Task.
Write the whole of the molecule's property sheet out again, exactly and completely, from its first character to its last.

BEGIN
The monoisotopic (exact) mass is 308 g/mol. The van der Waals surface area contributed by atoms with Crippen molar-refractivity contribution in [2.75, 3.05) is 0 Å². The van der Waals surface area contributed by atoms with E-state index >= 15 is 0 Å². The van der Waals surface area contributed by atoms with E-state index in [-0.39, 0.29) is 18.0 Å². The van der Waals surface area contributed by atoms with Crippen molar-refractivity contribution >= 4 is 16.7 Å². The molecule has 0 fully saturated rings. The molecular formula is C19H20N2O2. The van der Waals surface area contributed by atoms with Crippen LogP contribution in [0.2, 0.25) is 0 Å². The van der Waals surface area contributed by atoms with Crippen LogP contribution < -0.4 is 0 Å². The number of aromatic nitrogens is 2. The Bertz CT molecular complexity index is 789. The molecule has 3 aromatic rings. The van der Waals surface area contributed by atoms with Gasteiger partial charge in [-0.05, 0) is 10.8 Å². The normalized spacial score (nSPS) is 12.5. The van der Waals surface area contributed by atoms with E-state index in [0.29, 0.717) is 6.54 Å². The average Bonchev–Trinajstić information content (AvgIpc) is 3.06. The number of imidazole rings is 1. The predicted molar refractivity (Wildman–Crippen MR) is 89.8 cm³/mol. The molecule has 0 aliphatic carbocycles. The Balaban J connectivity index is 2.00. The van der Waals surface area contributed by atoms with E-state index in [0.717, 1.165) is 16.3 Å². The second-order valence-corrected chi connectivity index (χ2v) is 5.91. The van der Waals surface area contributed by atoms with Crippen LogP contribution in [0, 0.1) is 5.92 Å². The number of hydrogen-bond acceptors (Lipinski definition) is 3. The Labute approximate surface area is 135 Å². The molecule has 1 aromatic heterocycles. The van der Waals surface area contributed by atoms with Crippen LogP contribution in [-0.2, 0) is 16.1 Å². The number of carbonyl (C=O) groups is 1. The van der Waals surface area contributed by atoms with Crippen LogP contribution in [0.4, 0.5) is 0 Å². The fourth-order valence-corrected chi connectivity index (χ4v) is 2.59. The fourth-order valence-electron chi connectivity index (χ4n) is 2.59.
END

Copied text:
The monoisotopic (exact) mass is 308 g/mol. The van der Waals surface area contributed by atoms with Crippen molar-refractivity contribution in [2.75, 3.05) is 0 Å². The van der Waals surface area contributed by atoms with E-state index >= 15 is 0 Å². The van der Waals surface area contributed by atoms with E-state index in [-0.39, 0.29) is 18.0 Å². The van der Waals surface area contributed by atoms with Crippen molar-refractivity contribution >= 4 is 16.7 Å². The molecule has 0 fully saturated rings. The molecular formula is C19H20N2O2. The van der Waals surface area contributed by atoms with Crippen LogP contribution in [0.2, 0.25) is 0 Å². The van der Waals surface area contributed by atoms with Crippen LogP contribution < -0.4 is 0 Å². The number of aromatic nitrogens is 2. The Bertz CT molecular complexity index is 789. The molecule has 3 aromatic rings. The van der Waals surface area contributed by atoms with Gasteiger partial charge in [-0.05, 0) is 10.8 Å². The normalized spacial score (nSPS) is 12.5. The van der Waals surface area contributed by atoms with E-state index in [0.29, 0.717) is 6.54 Å². The average Bonchev–Trinajstić information content (AvgIpc) is 3.06. The number of imidazole rings is 1. The predicted molar refractivity (Wildman–Crippen MR) is 89.8 cm³/mol. The molecule has 0 aliphatic carbocycles. The Balaban J connectivity index is 2.00. The van der Waals surface area contributed by atoms with E-state index in [0.717, 1.165) is 16.3 Å². The second-order valence-corrected chi connectivity index (χ2v) is 5.91. The van der Waals surface area contributed by atoms with Crippen LogP contribution in [0, 0.1) is 5.92 Å². The number of hydrogen-bond acceptors (Lipinski definition) is 3. The Labute approximate surface area is 135 Å². The molecule has 1 aromatic heterocycles. The van der Waals surface area contributed by atoms with Crippen LogP contribution in [-0.2, 0) is 16.1 Å². The number of carbonyl (C=O) groups is 1. The van der Waals surface area contributed by atoms with Crippen LogP contribution in [0.4, 0.5) is 0 Å². The fourth-order valence-corrected chi connectivity index (χ4v) is 2.59. The fourth-order valence-electron chi connectivity index (χ4n) is 2.59.